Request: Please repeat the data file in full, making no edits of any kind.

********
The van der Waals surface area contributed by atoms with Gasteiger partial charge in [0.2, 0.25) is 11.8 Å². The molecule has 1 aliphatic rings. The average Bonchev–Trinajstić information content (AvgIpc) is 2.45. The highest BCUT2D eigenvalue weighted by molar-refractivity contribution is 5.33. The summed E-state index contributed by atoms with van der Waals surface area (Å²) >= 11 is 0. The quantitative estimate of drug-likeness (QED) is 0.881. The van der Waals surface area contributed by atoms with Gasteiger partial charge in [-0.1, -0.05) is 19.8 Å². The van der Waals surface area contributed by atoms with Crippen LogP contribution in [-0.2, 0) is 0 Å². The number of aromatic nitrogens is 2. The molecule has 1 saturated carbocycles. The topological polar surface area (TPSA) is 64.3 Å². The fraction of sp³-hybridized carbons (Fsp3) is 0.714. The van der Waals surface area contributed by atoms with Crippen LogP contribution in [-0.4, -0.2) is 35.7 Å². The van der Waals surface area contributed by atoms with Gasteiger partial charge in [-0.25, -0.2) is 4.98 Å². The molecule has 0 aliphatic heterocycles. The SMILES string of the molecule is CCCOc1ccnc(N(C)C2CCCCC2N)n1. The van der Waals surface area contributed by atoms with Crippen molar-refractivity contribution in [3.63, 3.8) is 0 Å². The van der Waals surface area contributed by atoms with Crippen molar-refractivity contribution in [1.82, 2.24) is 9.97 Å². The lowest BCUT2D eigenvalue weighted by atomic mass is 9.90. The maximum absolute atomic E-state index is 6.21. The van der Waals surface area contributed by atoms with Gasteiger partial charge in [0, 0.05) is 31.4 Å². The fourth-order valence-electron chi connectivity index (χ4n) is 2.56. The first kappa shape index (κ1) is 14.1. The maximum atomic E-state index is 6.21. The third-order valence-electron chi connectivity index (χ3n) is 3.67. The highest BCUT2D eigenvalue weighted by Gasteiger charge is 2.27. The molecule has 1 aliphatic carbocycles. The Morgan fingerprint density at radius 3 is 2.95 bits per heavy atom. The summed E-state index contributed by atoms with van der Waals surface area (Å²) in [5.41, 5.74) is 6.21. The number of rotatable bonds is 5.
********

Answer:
The van der Waals surface area contributed by atoms with Gasteiger partial charge in [0.2, 0.25) is 11.8 Å². The molecule has 1 aliphatic rings. The average Bonchev–Trinajstić information content (AvgIpc) is 2.45. The highest BCUT2D eigenvalue weighted by molar-refractivity contribution is 5.33. The summed E-state index contributed by atoms with van der Waals surface area (Å²) >= 11 is 0. The quantitative estimate of drug-likeness (QED) is 0.881. The van der Waals surface area contributed by atoms with Gasteiger partial charge in [-0.1, -0.05) is 19.8 Å². The van der Waals surface area contributed by atoms with Crippen LogP contribution in [-0.2, 0) is 0 Å². The number of aromatic nitrogens is 2. The molecule has 1 saturated carbocycles. The topological polar surface area (TPSA) is 64.3 Å². The fraction of sp³-hybridized carbons (Fsp3) is 0.714. The van der Waals surface area contributed by atoms with Crippen LogP contribution in [-0.4, -0.2) is 35.7 Å². The van der Waals surface area contributed by atoms with Gasteiger partial charge in [-0.25, -0.2) is 4.98 Å². The molecule has 0 aliphatic heterocycles. The SMILES string of the molecule is CCCOc1ccnc(N(C)C2CCCCC2N)n1. The van der Waals surface area contributed by atoms with Crippen molar-refractivity contribution in [3.63, 3.8) is 0 Å². The van der Waals surface area contributed by atoms with Crippen molar-refractivity contribution in [1.82, 2.24) is 9.97 Å². The lowest BCUT2D eigenvalue weighted by atomic mass is 9.90. The maximum absolute atomic E-state index is 6.21. The van der Waals surface area contributed by atoms with Gasteiger partial charge in [0, 0.05) is 31.4 Å². The fourth-order valence-electron chi connectivity index (χ4n) is 2.56. The first kappa shape index (κ1) is 14.1. The maximum atomic E-state index is 6.21. The third-order valence-electron chi connectivity index (χ3n) is 3.67. The highest BCUT2D eigenvalue weighted by Gasteiger charge is 2.27. The molecule has 1 aliphatic carbocycles. The Morgan fingerprint density at radius 3 is 2.95 bits per heavy atom. The summed E-state index contributed by atoms with van der Waals surface area (Å²) in [5.41, 5.74) is 6.21. The number of rotatable bonds is 5.